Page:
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Hiram council denies restaurant’s 60-foot flagpole
by Adam Elrod
August 14, 2013 09:14 AM | 1607 views | 0 0 comments | 19 19 recommendations | email to a friend | print
Hiram City Council last week struck down a request for a flag pole taller than what city law allows despite the applicant saying he already spent thousands to install it.

The council voted 4-0 to deny an application from Bojangle’s owners Mitch Abney and Wayne Robinson for a variance from city sign regulations to allow a 60-foot flag pole from which they planned to fly an American flag. Hiram’s legal limit is 35 feet.

Abney told the council the owners applied for the variance at their restaurant on Jimmy Lee Smith Parkway “because we wanted to show our patriotism for our country.”

Robinson said he spoke with a Paulding County planning official because some permitting for the city is done through the county. The county official told him they could build if 10 feet from the property line but did not mention the height requirement.

After they were told this they spent $7,500 on the pole and flag, he said.

“Not a word was mentioned I had to go to [the city of] Hiram [for approval],” Robinson said.

The only way a pole taller than 35 feet would be allowed is if there was a need or hardship shown, according to City Operations Manager Jody Palmer.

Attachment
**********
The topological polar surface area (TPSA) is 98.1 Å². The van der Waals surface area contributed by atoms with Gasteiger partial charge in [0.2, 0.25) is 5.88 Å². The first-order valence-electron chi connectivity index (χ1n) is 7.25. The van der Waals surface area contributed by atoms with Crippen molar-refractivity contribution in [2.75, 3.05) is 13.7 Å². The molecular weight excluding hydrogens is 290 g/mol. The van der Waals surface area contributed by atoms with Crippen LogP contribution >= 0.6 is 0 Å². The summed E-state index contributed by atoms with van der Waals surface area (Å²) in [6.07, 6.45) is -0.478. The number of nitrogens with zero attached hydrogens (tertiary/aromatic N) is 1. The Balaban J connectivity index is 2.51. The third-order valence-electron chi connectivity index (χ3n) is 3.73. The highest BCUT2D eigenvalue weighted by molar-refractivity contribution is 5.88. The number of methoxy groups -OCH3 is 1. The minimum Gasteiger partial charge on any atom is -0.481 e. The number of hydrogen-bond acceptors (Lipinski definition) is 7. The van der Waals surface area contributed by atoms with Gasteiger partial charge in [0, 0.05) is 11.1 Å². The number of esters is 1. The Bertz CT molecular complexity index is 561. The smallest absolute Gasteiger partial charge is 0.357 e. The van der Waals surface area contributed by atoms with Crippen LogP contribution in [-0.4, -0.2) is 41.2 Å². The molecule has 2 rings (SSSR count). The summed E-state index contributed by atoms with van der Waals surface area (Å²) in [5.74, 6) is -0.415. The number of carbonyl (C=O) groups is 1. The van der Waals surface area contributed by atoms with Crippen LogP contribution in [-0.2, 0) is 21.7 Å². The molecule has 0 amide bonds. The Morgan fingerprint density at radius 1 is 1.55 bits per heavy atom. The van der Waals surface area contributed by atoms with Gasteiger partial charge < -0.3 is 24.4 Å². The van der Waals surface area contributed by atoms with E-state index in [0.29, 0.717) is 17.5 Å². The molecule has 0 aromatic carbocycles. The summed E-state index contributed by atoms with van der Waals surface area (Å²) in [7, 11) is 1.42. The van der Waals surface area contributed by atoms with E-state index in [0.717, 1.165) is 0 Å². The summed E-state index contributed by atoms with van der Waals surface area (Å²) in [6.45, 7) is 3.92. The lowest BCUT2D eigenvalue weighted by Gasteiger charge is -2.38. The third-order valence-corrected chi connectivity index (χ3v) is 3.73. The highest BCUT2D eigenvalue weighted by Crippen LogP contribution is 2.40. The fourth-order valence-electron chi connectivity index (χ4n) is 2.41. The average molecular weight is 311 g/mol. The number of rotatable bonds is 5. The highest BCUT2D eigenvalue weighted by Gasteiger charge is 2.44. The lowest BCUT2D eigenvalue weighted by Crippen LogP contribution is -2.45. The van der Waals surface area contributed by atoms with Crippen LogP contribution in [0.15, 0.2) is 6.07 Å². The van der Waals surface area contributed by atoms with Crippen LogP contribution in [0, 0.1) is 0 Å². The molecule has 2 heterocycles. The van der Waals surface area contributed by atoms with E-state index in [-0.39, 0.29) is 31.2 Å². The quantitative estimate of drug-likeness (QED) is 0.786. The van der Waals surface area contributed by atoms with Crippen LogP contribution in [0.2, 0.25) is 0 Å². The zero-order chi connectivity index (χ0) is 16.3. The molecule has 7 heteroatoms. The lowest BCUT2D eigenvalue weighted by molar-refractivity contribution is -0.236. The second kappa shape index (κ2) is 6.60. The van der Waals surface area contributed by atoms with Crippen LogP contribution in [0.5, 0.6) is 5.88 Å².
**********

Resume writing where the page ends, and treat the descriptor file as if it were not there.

He said the Bojangle’s property did not meet the exceptions and staff recommendation was to deny the request.

City Attorney Kelly Hundley also suggested denying the application. He said if they voted to approve the request it would set a precedent for overturning the ordinance.

“I would advise mayor and council not to go down that path,” Hundley said.

Post 1 Council Member Prather “Pep” Rollins and Post 3 Council Member Teresa Philyaw both said they did not like limiting the display of an American flag. However, both later voted to deny the request.

“It was a necessity,” Philyaw said.

She agreed with Hundley they should not approve this request because it would set a precedent.

In other action taken at the meeting, the council voted to set fees for LiveScan fingerprinting and background check services.

The LiveScan system gives the city the ability to run fingerprints and background checks through either the Georgia Bureau of Investigation, FBI or both.

The fingerprinting can be done by trained staff at city hall, said Police Chief Todd VandeZande.

“We didn’t have to add any staff or take away any functions,” he said.

The service is offered 24 hours a day, seven days a week, said City Manager Robbie Rokovitz.

“We recognize that there is a demand for these services and those in need should not have to travel far to obtain their personal records at a reasonable cost,” he said.

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